Ramekin is thought to come from a Dutch word for "toast" or the German for "little cream."




Ramequin, Ramekin dish.


(ramə kin)[RAM-ih-kihn]ræməkin


English Noun




A type of dish




French Ramequin from Low German ramken, diminutive of cream, circa 1706. middle Dutch rammeken (cheese dish) dialect variant of rom (cream), similar to old English ream and German rahm. Ancient French cookbooks refer to ramekins as being garnished fried bread.


1. A food mixture, (casserole) specifically a preparation of cheese, especially with breadcrumbs and/or eggs or unsweetened pastry baked on a mould or shell.

2. With a typical volume of 50-250 ml (2-8 oz), it is a small fireproof glass or earthenware individual dish similar in size and shape to a cup, or mould used for cooking or baking and serving sweet or savoury foods.

3. Formerly the name given to toasted cheese; now tarts filled with cream cheese.

4. A young child usually between the ages of 3 months and 11 years exhibiting a compulsion to force or "ram" their head into various objects and structures.

These days, a ramekin is generally regarded as a small single serve heatproof serving bowl used in the preparation or serving of various food dishes, designed to be put into hot ovens and to withstand high temperatures. They were originally made of ceramics but have also been made of glass or porcelain, commonly in a round shape with an angled exterior ridged surface. Ramekins have more lately been standardized to a size with a typical volume of 50-250 ml (2-8 ounce) and are now used for serving a variety of sweet and savoury foods, both entrée and desert.

They are also an attractive addition to the table for serving nuts,dips and other snacks. Because they are designed to hold a serving for just one person, they are usually sold in sets of four, six, or eight. Ramekins now are solid white, round, with a fluted texture covering the outside, and a small lip. Please bear in mind that whatever you ask for them on Internet auction sites, someone is still getting the same thing in an op shop for peanuts.

However, there are hundreds of decorative ramekins that came in a variety of shapes and sizes. They came in countless colours and finishes and many were made by our leading artists and ceramicists. My collection has ramekins with One handle only, fixed to the body at one point only. If it has no handle, it is a bowl. If it has two, it is a casserole dish. But the glory day of the Australian Studio Art ramekin is well and truly over. See some here, ask questions or leave answers.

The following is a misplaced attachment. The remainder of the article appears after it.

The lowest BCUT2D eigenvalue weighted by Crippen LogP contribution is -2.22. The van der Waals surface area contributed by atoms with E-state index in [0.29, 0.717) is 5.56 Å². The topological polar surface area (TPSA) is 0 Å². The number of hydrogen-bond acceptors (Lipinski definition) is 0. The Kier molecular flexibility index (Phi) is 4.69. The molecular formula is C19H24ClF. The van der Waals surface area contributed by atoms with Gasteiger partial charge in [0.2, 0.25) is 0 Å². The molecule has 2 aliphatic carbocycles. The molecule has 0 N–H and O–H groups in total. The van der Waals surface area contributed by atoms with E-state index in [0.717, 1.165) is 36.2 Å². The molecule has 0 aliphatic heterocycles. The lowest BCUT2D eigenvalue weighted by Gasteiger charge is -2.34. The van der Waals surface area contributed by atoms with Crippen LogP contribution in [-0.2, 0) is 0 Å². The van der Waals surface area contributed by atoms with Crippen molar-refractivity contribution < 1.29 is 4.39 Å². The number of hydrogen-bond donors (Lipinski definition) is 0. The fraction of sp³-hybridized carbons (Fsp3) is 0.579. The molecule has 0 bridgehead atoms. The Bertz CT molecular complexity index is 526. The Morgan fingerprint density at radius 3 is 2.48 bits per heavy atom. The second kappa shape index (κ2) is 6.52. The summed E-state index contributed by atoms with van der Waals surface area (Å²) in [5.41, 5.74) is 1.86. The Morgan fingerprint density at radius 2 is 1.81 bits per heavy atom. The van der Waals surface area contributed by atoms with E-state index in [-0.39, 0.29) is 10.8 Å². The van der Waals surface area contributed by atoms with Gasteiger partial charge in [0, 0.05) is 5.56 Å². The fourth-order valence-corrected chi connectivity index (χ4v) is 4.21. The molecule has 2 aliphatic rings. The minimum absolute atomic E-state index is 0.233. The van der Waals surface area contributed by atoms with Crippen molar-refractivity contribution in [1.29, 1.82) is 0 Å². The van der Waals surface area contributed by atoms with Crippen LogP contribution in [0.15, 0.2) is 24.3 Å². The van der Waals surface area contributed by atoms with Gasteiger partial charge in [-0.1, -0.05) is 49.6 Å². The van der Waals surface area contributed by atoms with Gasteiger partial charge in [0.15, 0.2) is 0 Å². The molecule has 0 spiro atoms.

P.S. Remember, just as real men don't eat quiche, real ramekins don't have lids or two handles. Also remember, two handles makes it a casserole dish. Also, please note If it aint got a handle, it's just a bowl.

P.P.S. To all you cretins who advertise your ramekins by associating them with "Eames" or "Eames Era". Get your hand off it, you are not kidding anyone. The Eames people have told me that they never made ramekins.

P.P.P.s To all the illiterates out there in cyberspace, just as there is no "I" in team, there is no "G" in Ramekin. I am the Rameking, they are ramekins.

If you have a set of Grandma's ramekins at the back of a kitchen cupboard, have a look through the site, maybe you will identify them. Thank-you for looking.

There are many of you out there that have knowledge of Australian pottery. Please let me know if you have anything that I can add to the notes. It is important to get the information recorded. You probably know something that nobody else does.

Please note that while your comments are most welcome, any that contain a link to another site will no longer be published.


Wednesday, January 13, 2010

Picton Hopkins

Picton Hopkins and Sons Pty Ltd
Picton Hopkins and Sons Pty Ltd
Incised “Picton Hopkins” under glaze to base
Mould pressed wide mouth tapering with straight sides to narrow base. Black plain gloss glaze to exterior with harlequin glazes to interiors.
Good condition for age with some age related crazing to interior. Stirrup marks are pronounced.
Production Date
Length (with handle)
Chapel Street Bazaar, Prahran, Victoria
Picton Hopkins and Sons Pty Ltd is one of Victoria's oldest continuously operating family businesses, having starting in 1857. It was established by the four Picton brothers from Wales who were craftsmen in the masonry and plaster trades handed down to them from their Father and Grandfather, which they in turn handed down to their grandsons. Hopkins was plasterer Isaac Hopkins who arrived in Victoria in 1858. Later, in 1882-83 Isaac became mayor of the suburb of Williamstown. They began working in the Melbourne suburb of Richmond at 130 Church Street but the business is now located at 138 Bell Street Preston, Melbourne, with branches at several regional cities around Victoria as well as clients nationally. The fifth generation of the Picton family still works the business today. During the early 1940's like many other pottery companies, they began producing a range of tableware and decorative pottery items including these ramekins. Some of their pottery was decorated with pseudo-aboriginal designs, polka dots and other features. Pottery production seems to have stopped by the mid 1950's. Picton Hopkins now specialize in the manufacture of plaster products and architectural moulding. The plaster-work ceiling of well known Melbourne restaurant Grossi Florentino was created by Picton Hopkins and can still be seen in the mural room. The University of Melbourne, School of Architecture once had the “Picton Hopkins Prize”.